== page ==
Usually Newton County residents see Alan Fowler, band director at Eastside High School, in his classroom, bleachers or on the football field - but Monday morning the greater Atlanta metro area can see him on the small screen.
Producers of the NBC 11Alive 6 a.m. and noon newscasts chose Fowler to be the first teacher for the 2007-2008 school year featured in their weekly Class Act segment. The profile will also be featured online.
Every year parents, students and other teachers nominate 300-400 teachers to be profiled on the segment. Producers choose about 40 of them for broadcast. Those featured also receive a $50 gift certificate to a local teacher supply store and are invited to a banquet in May.
Former Eastside band parent Nat Harwell nominated Fowler, but also knew him as a fellow church parishioner before moving to Newton County.
"He was in my Sunday school class in Riverdale way back in 1983," Harwell said.
Harwell said he nominated Fowler for his dedication to giving his students a well-rounded music education.
"And it all comes from the heart," Harwell said. "There is nothing fake about him."
In his letter Harwell detailed Fowler's guidance on student trips to Hawaii and Canada and performing at the Rock and Roll Hall of Fame in Cleveland, Ohio. He said he appreciated Fowler's love of Georgia and inclusion of the state's history in his lessons as well.
Harwell also mentioned Fowler hosting a Monday morning breakfast for all the Newton County band directors.
"He has them come out because he doesn't want any walls being built with competitions and concerts and all," Harwell said.
Fowler is a devoted family man and a man of faith who leads by example rather than force, according to Harwell.
"He's got the finest character, the finest moral fiber of any person you will ever meet," Harwell said.
Fowler's students also agree with Harwell that he is a "class act."
"He mixes the theory of music with fun things," said senior bass clarinet player Andre McLean.
McLean said Fowler often takes out his tuba and plays an example or tells a funny story. He remembered goofing off with Fowler while eating lunch at a district honor band competition and coming up with catch phrases for the band.
Kelsey Williams, junior clarinet player, said she also enjoys Fowler's sense of humor.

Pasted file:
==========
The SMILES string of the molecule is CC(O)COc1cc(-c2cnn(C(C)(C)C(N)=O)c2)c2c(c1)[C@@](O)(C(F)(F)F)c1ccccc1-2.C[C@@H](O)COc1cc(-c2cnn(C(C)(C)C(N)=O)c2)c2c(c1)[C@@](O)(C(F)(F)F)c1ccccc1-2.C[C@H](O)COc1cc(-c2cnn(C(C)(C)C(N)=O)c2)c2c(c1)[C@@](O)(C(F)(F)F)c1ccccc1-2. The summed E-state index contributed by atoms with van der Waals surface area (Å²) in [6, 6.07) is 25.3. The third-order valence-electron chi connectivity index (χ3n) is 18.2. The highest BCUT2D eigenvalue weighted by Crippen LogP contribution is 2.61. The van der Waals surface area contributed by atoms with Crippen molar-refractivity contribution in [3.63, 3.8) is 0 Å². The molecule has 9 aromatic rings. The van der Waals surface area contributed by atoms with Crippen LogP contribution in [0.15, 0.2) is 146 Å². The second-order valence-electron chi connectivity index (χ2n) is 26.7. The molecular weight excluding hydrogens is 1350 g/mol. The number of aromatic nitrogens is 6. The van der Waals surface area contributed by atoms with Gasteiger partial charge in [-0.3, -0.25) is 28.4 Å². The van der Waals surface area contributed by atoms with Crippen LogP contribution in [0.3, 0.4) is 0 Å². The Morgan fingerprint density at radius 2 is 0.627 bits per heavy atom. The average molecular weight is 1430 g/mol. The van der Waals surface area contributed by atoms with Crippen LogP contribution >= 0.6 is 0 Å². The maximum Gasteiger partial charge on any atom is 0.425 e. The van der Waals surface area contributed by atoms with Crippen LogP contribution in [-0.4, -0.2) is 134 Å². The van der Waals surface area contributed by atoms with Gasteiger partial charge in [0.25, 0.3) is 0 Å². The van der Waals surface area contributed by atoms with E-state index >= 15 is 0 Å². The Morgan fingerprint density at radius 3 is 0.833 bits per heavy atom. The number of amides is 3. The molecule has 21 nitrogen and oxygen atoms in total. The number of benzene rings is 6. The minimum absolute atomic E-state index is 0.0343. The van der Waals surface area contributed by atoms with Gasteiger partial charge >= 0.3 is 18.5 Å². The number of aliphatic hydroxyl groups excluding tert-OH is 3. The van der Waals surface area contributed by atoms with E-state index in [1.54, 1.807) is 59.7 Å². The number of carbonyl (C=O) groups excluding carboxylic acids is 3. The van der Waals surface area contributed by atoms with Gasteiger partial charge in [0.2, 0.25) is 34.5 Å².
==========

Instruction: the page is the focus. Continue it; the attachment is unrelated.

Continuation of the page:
"He has a good attitude," Williams said, "and he's just a really good teacher."
Williams defined Fowler as very supportive of his students' music and all other subjects.
"He'll always try to help you out if you need something and he adjusts to you," Williams said.
McLean said he has learned much more than how to read sheet music or who Bach is in Fowler's class.
"He has taught me a lot of things," McLean said, "not just about music, but about life."
Fowler has taught hundreds of students in his 17 years as a teacher - 12 of them at Eastside.
He started playing the tuba in fifth grade and the instrument remains the favorite of those he plays.
"That's the one I'm best at," Fowler said.
When he was a junior in high school he participated in band in the Governor's Honors Program.
"That's when I realized that's what I wanted to do," Fowler said. "When I saw the band director there and how much fun he was having, I thought - he has a great life because he's doing what he loves."
Fowler said he likes to maintain a jovial spirit in his classroom.
"I try not to stay on anything too long - keep it moving," Fowler said.
He also said he wants to teach his students much more than music appreciation but how to think critically, work with others, keep an open mind and act courteously.
"Years ago I figured out that I was supposed to be teaching band and music," Fowler said, "but I'm really teaching kids - that's important."
Harwell said Fowler goes above and beyond as a band director in his attention to detail and passion for his work.
He said his high school band director once asked him: "Nat if everyone practiced as hard as you do, do you think our band would be better, worse or the same?" To Harwell, Fowler is a person to emulate.
"The world would be an unbelievably better place if everyone conducted themselves as Alan Fowler does," Harwell said.